Coverage and change in coverage of interventions affected by the programme are shown in Table 3. We used these results to calculate the number of lives saved. Overall, the numbers of lives saved increased in all districts, varying from 5.78 lives saved per 100 000 population in south-west Sumba to 26.33 lives saved per 100 000 population in Kasarani. In Shebedino, more children’s lives were saved in the older cohort (1–59 months) compared to the younger cohort (younger than 1 month). Conversely, in south-west Sumba, Takala and Kasarani districts, more lives were saved in the younger cohort, compared to the older cohort (Table 4).
Table 3. Interventions and effectiveness of community-based practitioners programmes, Ethiopia, Indonesia and Kenya, 2007–2012
Table 4. Effectiveness of community-based practitioners programmes by district and population group in Ethiopia, Indonesia and Kenya, 2012
Costs differed across the countries, reflecting differences in the design and operational features of the programmes (Table 5, available at: http://www.who.int/bulletin/volumes/93/9/14-144899). For example, pre-service training costs were considerably higher in Ethiopia compared to Kenya, capturing differences in the length of pre-service training (1 year in Ethiopia versus 10 days in Kenya). Annual salary costs for Indonesia were considerably higher than in Ethiopia, reflecting differences in the educational attainment between the community-based practitioners and local economic factors. In Kenya, cost of stationery and registers contributes the highest proportion to total cost accounting for over 50% of total cost. This reflects the low level of other costs including the volunteer status of the practitioners in Kenya and the government perspective taken.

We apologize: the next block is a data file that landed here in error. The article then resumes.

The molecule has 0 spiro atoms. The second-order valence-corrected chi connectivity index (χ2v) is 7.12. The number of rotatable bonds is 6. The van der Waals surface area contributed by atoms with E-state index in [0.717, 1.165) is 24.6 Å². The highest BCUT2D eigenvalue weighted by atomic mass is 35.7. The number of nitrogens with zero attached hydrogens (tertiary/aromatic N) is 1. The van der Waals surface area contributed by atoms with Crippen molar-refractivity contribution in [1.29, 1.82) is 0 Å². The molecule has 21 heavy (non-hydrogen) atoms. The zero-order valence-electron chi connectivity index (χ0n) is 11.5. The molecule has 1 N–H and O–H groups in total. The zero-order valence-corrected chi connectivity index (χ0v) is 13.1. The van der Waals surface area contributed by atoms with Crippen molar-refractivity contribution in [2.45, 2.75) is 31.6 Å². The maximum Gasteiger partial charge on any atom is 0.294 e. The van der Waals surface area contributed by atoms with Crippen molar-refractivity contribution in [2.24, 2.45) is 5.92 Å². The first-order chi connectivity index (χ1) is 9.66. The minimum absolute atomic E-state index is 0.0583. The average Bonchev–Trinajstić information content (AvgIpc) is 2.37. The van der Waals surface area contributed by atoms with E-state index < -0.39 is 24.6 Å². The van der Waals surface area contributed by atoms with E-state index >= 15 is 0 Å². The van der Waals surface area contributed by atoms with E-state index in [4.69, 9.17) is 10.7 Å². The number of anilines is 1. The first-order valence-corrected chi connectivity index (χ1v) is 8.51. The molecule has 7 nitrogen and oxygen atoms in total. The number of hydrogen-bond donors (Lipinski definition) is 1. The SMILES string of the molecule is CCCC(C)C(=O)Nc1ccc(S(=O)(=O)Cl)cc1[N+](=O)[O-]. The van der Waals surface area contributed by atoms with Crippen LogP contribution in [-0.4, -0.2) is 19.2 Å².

Table 5. Costs of community-based practitioners programmes, in international dollars, Ethiopia, Indonesia and Kenya, 2012
Incremental costs per LYG were $999 in Shebedino, $3396 in south-west Sumba, $2470 in Takala and $82 in Kasarani (Table 6). All three programmes were cost-effective when using the willingness-to-pay threshold value as a reference.
Table 6. Cost–effectiveness of community-based practitioners programmes, Ethiopia, Indonesia and Kenya, 2012
Univariate sensitivity analyses (Fig. 1, Fig. 2, Fig. 3, Fig. 4) show that cost–effectiveness is most sensitive to uncertainties in the estimates of LYG. The probabilistic sensitivity analyses suggested that the programmes in all four study districts are likely to be cost-effective (> 80% probability) assuming a willingness-to-pay threshold of one to three times each country’s GDP per capita.